I’m not knocking agents and editors. I don’t want it to sound that way. I’m sure the advice given was what the publishing professional believes is accurate. We need them all, especially literary agents. And we’ll need them more in the future. I’m just pointing out that there are two viable sets of advice nowadays for authors, not just the advice that’s been handed out for the past fifty years or so. And before an author spends their hard earned money schlepping to a writers conference, he or she might want to take advantage of other opportunities that seem to be working out quite well for more than a few authors.

In this case, I speak from personal experience. It isn’t hearsay. I can tell you right now I have no regrets about getting into digital publishing eight years ago when everyone else was still laughing at it. As an author, I never would have had the chances I’ve had in “traditional” publishing. I would still be sending out queries and wondering if I should schlep to a writing conference. And I truly believe there isn’t a conference or workshop on queries designed that would change anything for me.

Church Related Incident Considered Gay Hate Crime

Though I’ve never been very religious, I do respect the rights of those who choose to worship, absolutely and completely. Evidently not everyone else does. As you can see from the article below, a Methodist church was vandalized because it depicted silhouettes of gay couples holding hands.

CLAREMONT, Calif. — Vandalism of a church’s Nativity display that includes depictions of gay and lesbian couples was being investigated as a hate crime, police said.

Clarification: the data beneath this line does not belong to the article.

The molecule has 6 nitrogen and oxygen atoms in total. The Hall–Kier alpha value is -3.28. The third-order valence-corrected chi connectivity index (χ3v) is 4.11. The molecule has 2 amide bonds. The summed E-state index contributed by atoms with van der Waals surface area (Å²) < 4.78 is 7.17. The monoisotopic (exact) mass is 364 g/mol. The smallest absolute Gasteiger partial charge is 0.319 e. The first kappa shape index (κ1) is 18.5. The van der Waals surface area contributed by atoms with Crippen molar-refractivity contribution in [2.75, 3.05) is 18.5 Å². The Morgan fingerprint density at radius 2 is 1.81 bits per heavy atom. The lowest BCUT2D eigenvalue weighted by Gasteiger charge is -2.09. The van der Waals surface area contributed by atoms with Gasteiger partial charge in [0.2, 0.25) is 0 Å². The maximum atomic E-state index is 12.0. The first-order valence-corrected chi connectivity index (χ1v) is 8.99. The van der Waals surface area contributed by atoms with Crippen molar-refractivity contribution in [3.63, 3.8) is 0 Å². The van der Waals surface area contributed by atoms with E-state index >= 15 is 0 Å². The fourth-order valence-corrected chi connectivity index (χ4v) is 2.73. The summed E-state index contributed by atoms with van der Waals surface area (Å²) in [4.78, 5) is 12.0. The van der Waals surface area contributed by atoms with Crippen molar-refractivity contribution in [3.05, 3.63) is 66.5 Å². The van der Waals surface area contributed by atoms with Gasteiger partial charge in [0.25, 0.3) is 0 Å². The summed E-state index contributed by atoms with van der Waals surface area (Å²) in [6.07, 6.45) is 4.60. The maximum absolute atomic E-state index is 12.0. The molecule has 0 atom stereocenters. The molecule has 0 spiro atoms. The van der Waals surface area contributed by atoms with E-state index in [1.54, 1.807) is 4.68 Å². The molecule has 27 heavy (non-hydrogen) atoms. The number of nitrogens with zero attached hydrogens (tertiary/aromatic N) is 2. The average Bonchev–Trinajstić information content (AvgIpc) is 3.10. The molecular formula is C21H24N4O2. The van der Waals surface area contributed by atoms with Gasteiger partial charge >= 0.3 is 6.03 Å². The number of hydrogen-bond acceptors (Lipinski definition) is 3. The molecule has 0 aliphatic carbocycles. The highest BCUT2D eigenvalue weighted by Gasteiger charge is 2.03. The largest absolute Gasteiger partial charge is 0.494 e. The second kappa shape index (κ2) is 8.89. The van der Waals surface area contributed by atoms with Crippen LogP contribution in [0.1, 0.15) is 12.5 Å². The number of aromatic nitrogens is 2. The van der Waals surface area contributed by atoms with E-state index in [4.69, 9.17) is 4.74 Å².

The damage at Claremont United Methodist Church occurred late Saturday or Sunday morning.

Read More Here…

Update: Fred Karger for President

For those who have been following my quasi political posts, here’s an update about Fred Karger, a gay Republican running for President. That’s right: he’s gay and Republican. Most of you probably don’t know there are a lot of “them” out there. You’re certainly not reading about it or hearing about it from the mainstream media…which I will talk about in another post.

I refer to my political posts as quasi because I vote independently and never follow any party lines. I’m not a political zealot. I like bipartisan candidates and people who can bring America together, not divide it. This is partly why I find Fred Karger extremely interesting in many ways. It’s not just because he’s the first openly gay Presidential candidate I’ve seen in my lifetime. If you read more about him you’ll see what I mean. It’s very interesting.

Here’s one of the regular e-mails I receive from his campaign:

This has been an exciting year.

Twenty-two months ago, Fred Karger began running for President of the United States. Since then, Fred has traveled from state-to-state laying out his independent vision and demonstrating that he is uniquely qualified to turn this country around.

And thanks to supporters like you, we’re ready to take on Mitt Romney, Newt Gingrich, Rick Santorum and Michele Bachmann in 2012.